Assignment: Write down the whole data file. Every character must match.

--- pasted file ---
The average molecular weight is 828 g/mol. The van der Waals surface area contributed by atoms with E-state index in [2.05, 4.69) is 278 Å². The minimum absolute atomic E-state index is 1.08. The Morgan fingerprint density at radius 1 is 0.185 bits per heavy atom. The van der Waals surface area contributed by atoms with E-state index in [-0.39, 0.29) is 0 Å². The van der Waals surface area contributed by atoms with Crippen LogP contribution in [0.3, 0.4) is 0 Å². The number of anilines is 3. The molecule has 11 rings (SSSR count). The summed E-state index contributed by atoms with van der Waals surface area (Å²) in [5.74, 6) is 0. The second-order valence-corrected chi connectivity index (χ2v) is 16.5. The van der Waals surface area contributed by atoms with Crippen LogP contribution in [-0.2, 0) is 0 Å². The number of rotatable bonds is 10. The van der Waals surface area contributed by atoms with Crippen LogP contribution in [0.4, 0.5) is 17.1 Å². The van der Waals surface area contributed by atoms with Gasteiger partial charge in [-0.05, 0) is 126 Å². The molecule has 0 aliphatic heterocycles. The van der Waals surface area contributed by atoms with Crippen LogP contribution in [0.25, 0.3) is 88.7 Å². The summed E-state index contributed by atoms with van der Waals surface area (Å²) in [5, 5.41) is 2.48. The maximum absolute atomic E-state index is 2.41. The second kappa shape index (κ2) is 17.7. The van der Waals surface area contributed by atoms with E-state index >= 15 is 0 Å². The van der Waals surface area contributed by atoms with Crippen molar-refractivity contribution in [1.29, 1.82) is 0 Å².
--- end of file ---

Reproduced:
The average molecular weight is 828 g/mol. The van der Waals surface area contributed by atoms with E-state index in [2.05, 4.69) is 278 Å². The minimum absolute atomic E-state index is 1.08. The Morgan fingerprint density at radius 1 is 0.185 bits per heavy atom. The van der Waals surface area contributed by atoms with E-state index in [-0.39, 0.29) is 0 Å². The van der Waals surface area contributed by atoms with Crippen LogP contribution in [0.3, 0.4) is 0 Å². The number of anilines is 3. The molecule has 11 rings (SSSR count). The summed E-state index contributed by atoms with van der Waals surface area (Å²) in [5.74, 6) is 0. The second-order valence-corrected chi connectivity index (χ2v) is 16.5. The van der Waals surface area contributed by atoms with Crippen LogP contribution in [-0.2, 0) is 0 Å². The number of rotatable bonds is 10. The van der Waals surface area contributed by atoms with Crippen LogP contribution in [0.4, 0.5) is 17.1 Å². The van der Waals surface area contributed by atoms with Gasteiger partial charge in [-0.05, 0) is 126 Å². The molecule has 0 aliphatic heterocycles. The van der Waals surface area contributed by atoms with Crippen LogP contribution in [0.25, 0.3) is 88.7 Å². The summed E-state index contributed by atoms with van der Waals surface area (Å²) in [5, 5.41) is 2.48. The maximum absolute atomic E-state index is 2.41. The second kappa shape index (κ2) is 17.7. The van der Waals surface area contributed by atoms with E-state index >= 15 is 0 Å². The van der Waals surface area contributed by atoms with Crippen molar-refractivity contribution in [1.29, 1.82) is 0 Å².